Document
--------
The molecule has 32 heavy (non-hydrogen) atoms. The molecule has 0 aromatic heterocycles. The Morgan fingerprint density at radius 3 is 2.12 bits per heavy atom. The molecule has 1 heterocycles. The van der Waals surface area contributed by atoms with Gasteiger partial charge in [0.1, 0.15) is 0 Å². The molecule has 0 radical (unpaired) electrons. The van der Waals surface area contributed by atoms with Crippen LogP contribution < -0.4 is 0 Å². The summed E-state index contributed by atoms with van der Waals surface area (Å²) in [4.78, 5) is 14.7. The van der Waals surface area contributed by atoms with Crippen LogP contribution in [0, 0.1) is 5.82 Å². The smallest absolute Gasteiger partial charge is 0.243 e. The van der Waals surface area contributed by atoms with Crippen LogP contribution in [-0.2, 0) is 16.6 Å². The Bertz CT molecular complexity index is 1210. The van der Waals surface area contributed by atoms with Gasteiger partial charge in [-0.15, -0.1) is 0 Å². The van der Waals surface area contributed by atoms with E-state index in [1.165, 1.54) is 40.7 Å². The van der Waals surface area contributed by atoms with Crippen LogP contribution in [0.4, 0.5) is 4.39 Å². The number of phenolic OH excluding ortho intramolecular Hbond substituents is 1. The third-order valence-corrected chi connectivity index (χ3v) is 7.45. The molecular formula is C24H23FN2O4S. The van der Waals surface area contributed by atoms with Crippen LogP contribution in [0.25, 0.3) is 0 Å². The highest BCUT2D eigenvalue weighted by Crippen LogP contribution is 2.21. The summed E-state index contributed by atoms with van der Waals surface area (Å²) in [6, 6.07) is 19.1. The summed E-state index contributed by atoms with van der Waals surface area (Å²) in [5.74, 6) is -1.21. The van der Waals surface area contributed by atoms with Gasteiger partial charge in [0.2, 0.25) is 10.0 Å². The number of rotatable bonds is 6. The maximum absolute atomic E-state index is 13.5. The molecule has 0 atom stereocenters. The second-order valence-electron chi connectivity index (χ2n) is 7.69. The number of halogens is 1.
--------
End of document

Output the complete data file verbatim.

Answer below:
The molecule has 32 heavy (non-hydrogen) atoms. The molecule has 0 aromatic heterocycles. The Morgan fingerprint density at radius 3 is 2.12 bits per heavy atom. The molecule has 1 heterocycles. The van der Waals surface area contributed by atoms with Gasteiger partial charge in [0.1, 0.15) is 0 Å². The molecule has 0 radical (unpaired) electrons. The van der Waals surface area contributed by atoms with Crippen LogP contribution < -0.4 is 0 Å². The summed E-state index contributed by atoms with van der Waals surface area (Å²) in [4.78, 5) is 14.7. The van der Waals surface area contributed by atoms with Crippen LogP contribution in [0, 0.1) is 5.82 Å². The smallest absolute Gasteiger partial charge is 0.243 e. The van der Waals surface area contributed by atoms with Crippen LogP contribution in [-0.2, 0) is 16.6 Å². The Bertz CT molecular complexity index is 1210. The van der Waals surface area contributed by atoms with Gasteiger partial charge in [-0.15, -0.1) is 0 Å². The van der Waals surface area contributed by atoms with E-state index in [1.165, 1.54) is 40.7 Å². The van der Waals surface area contributed by atoms with Crippen LogP contribution in [0.4, 0.5) is 4.39 Å². The number of phenolic OH excluding ortho intramolecular Hbond substituents is 1. The third-order valence-corrected chi connectivity index (χ3v) is 7.45. The molecular formula is C24H23FN2O4S. The van der Waals surface area contributed by atoms with Crippen LogP contribution in [0.25, 0.3) is 0 Å². The highest BCUT2D eigenvalue weighted by Crippen LogP contribution is 2.21. The summed E-state index contributed by atoms with van der Waals surface area (Å²) in [6, 6.07) is 19.1. The summed E-state index contributed by atoms with van der Waals surface area (Å²) in [5.74, 6) is -1.21. The van der Waals surface area contributed by atoms with Gasteiger partial charge in [0.2, 0.25) is 10.0 Å². The number of rotatable bonds is 6. The maximum absolute atomic E-state index is 13.5. The molecule has 0 atom stereocenters. The second-order valence-electron chi connectivity index (χ2n) is 7.69. The number of halogens is 1.